By 1917, Cary was living in Los Angeles where he registered for the draft for WWI. He and Mary appeared together on the 1920 Los Angeles census living at 3919 Vermont when Cary was working as a commercial bookkeeper. Mary’s mother-in-law Emma, 62 was living with them at that time. By 1929 Cary was working for the Burbank Mutual Life and Benefits Association. His name appeared on a financial report that I found on Google and identified him as the secretary-treasurer of the company. Another document found on Google was a summary of a lawsuit which named both Cary and Mary as well as a Raymond O’Steen. The documentation is difficult for a non-attorney to understand but what I gather is that Cary and Burbank Mutual were sued in Monterey County Superior Court. Money was owed and Cary had hidden $2992 in a safe deposit box under the fictitious name of C. Collins – apparently to avoid paying what was owed. The 1900 census shows that Cary had two brothers and two sisters – none were named Raymond so the person named in the suit may have been an uncle or a cousin.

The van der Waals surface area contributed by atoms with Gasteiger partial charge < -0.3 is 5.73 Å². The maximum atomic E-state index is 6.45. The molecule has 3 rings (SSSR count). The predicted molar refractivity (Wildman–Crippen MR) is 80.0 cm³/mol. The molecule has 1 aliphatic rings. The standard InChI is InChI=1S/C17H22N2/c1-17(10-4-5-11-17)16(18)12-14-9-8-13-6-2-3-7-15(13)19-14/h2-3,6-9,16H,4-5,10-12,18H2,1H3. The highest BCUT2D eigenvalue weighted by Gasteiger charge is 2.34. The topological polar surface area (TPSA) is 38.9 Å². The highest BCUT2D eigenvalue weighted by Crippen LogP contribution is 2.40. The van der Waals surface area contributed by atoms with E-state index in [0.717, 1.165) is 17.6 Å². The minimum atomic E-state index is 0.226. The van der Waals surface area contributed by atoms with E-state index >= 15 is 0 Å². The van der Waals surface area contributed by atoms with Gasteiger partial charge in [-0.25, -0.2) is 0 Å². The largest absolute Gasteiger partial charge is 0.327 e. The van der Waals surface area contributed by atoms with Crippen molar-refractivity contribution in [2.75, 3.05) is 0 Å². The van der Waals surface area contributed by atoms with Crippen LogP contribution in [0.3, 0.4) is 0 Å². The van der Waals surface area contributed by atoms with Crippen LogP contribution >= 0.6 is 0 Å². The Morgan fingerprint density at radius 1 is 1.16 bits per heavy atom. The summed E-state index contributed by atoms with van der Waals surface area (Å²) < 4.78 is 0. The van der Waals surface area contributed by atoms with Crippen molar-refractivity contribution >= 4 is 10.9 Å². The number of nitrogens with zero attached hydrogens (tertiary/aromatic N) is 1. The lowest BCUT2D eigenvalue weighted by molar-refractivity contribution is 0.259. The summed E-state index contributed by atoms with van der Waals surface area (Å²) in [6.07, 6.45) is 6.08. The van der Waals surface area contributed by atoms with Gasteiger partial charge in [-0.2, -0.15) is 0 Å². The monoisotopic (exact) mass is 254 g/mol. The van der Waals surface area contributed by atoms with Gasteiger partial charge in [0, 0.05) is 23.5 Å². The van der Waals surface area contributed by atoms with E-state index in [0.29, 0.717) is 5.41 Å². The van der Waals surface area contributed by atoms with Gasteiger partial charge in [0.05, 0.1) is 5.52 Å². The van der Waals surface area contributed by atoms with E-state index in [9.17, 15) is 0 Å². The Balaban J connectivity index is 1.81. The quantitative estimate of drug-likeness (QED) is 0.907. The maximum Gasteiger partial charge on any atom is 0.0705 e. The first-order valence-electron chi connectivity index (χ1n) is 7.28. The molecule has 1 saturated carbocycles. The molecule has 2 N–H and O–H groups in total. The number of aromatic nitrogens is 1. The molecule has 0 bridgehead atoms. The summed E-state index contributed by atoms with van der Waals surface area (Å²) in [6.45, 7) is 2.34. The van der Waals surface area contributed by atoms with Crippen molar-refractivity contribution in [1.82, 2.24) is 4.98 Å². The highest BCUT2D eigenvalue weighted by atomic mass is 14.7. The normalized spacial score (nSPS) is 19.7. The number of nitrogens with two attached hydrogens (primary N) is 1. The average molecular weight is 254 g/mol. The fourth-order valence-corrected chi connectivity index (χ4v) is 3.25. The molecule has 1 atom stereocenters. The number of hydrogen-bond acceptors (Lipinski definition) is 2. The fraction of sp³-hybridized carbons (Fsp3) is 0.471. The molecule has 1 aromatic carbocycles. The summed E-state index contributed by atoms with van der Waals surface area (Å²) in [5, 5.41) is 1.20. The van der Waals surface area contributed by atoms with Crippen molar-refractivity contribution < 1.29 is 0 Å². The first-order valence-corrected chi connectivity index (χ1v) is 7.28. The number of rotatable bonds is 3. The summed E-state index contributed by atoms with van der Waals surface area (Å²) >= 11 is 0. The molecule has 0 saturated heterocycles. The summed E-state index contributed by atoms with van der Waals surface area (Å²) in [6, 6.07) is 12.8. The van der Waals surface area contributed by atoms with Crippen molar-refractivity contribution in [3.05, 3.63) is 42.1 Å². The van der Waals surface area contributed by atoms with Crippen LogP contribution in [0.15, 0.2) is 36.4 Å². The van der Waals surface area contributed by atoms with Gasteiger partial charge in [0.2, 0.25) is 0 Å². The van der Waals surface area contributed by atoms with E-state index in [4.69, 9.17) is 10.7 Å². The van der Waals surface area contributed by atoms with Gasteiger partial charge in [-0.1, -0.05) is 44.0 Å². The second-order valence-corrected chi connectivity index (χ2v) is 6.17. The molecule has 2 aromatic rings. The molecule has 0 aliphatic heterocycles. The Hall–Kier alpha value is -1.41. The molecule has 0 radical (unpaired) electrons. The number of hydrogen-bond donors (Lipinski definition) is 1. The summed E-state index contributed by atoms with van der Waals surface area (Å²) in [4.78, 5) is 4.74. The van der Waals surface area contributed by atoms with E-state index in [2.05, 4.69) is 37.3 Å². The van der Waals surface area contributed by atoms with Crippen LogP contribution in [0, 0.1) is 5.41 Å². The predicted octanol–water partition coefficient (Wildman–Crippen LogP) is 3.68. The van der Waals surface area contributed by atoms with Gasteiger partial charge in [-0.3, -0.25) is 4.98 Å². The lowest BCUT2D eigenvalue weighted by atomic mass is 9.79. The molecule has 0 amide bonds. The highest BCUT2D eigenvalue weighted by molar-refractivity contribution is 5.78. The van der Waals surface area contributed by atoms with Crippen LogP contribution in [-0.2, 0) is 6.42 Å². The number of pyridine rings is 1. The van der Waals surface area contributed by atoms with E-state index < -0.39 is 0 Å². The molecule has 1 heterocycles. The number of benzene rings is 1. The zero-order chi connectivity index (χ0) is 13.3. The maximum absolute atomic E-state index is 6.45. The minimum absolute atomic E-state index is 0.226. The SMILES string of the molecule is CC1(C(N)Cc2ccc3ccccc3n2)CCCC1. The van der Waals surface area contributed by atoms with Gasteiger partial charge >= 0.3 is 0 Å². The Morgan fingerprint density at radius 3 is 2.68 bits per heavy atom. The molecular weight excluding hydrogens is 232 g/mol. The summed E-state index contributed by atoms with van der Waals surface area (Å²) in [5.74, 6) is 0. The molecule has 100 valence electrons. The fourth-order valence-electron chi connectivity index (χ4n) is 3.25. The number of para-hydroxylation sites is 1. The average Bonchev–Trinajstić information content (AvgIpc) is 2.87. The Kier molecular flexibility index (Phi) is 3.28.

Despite these difficulties, Mary and Cary remained together appearing on the 1930 and 1940 censuses. In 1930, they owned their home at 3 Country Club Knoll (now Drive) in the Sunset Canyon Country Club of Burbank. The home was valued at $3500 – the least expensive home in a very nice neighborhood and they had a swimming pool.
|Mary and Cary's home in Burbank on Country Club Knoll|
In 1940, their son Jack Cary O’Steen was also listed on the census. Jack was born on August 12, 1928, in Riverside. He was an adopted son and since he was not with Mary and Cary on the 1930 census he must have been adopted shortly after his second birthday. In 1946, when Jack was eighteen he registered for the draft and got married. On his draft registration, he is described as being 6’2” tall, weighing 138 pounds and having brown eyes and black hair. He married Jeannine Dorsey the daughter of Roland and Sarah Isabel Dorsey. Jack and Jeannine were both residents of Washington DC according to their marriage license but for some unknown reason, they were married by a Justice of the Peace in Guilford County, North Carolina. Jeannine was born in DC. At some point, Jack moved back to Los Angeles and in 1954, when he registered to vote, he was living at 1196 West 10th Street. Jack died on June 21, 1985 – he was 56.